Financial professionals live in perilous times, especially those who advise clients about investments or who actually manage client money.
Risks of cyber-attack, ransomware, identity theft, natural disasters, and even personal health crises are substantial.
Although most advisors know this, a recent SEI Advisor Network and FP Transitions white paper found that only 45 percent of financial professionals have a written business-continuity plan in place to assure their business stays open during a crisis.
Operating without a succession plan is even more dangerous when you consider the E&O insurance risks involved.
When a client with a pressing problem can’t reach his or her advisor, or an advisor can’t execute an important request, the person will rightfully assume the advisor dropped the ball. Complaints and lawsuits may soon follow.
For this reason, the National Ethics Association urges all financial professionals, not just investment advisors, to revisit their existing business-continuity plans — or create one if necessary. Since regulators have begun requiring this of licensees, now’s the perfect time to check this task off your to-do list.
One recent impetus to do so came from the Security Exchange Commission. The SEC recently proposed a new rule that would require RIAs to adopt and implement written business continuity and transition plans. The proposed rule is designed to ensure that investment advisors have plans in place to address operational and other risks related to a significant disruption in the advisor’s operations in order to minimize client and investor harm.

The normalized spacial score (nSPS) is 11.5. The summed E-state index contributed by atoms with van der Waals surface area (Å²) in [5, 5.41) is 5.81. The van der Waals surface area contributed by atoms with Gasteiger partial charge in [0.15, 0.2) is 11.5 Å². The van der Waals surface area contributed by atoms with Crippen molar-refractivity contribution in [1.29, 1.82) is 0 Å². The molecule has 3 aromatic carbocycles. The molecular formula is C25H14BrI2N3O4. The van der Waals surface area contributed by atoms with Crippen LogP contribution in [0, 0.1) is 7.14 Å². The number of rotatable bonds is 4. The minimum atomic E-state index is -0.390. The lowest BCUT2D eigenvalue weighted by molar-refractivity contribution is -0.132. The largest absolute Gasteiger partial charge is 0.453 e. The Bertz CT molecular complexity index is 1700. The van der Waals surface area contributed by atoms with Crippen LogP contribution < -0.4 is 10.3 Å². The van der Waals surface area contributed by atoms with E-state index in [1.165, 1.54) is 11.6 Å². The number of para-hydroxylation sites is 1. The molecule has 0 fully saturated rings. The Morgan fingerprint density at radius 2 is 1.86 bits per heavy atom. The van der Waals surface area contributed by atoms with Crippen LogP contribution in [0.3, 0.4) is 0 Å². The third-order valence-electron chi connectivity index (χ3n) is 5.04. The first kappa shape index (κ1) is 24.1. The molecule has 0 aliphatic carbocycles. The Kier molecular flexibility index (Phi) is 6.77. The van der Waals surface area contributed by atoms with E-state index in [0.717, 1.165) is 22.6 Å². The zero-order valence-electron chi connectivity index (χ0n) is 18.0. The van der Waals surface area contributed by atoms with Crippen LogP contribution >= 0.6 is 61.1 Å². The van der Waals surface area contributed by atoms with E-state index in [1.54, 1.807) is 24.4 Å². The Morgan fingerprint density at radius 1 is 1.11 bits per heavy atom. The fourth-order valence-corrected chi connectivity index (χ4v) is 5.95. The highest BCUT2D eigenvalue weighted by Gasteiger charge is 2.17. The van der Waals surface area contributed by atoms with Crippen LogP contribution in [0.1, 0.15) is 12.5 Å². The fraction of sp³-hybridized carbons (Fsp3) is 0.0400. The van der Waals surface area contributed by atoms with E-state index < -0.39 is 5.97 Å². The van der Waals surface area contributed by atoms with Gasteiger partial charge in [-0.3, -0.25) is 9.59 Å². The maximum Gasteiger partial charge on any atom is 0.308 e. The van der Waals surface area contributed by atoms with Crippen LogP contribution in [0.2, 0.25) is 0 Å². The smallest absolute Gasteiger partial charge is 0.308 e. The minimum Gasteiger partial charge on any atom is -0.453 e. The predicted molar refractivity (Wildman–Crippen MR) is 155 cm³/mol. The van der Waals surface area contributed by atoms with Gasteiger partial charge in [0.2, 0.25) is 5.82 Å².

The proposed rule would require an advisor’s plan to be based upon the specific risks associated with the advisor’s operations. It would have to include policies and procedures addressing the following elements:
- Maintenance of systems and protection of data
- Pre-arranged alternative physical locations
- Communication plans
- Review of third-party service providers
In the event the that an advisor is winding down or unable to continue rendering service, the plan would have to cover all of the elements needed to prepare for and minimize service disruptions.
The SEC rule would permit advisors to tailor the detail of their plans based upon the complexity of their firms and the unique risks they face.
What’s more, the proposed rule would require advisors to review the adequacy and effectiveness of their plans at least annually and to retain certain related records.
Fortunately, many FMOs, insurers, broker-dealers and regulatory-consulting firms have business-continuity plan templates available for their advisors.
The National Ethics Association and its E&O insurance affiliate, EOforLess, recommends advisors seek advice on this front and take quick action before an unforeseen catastrophe sparks an E&O insurance nightmare in their business.
This column has been reproduced from the September 2016 issue of Retirement Advisor magazine.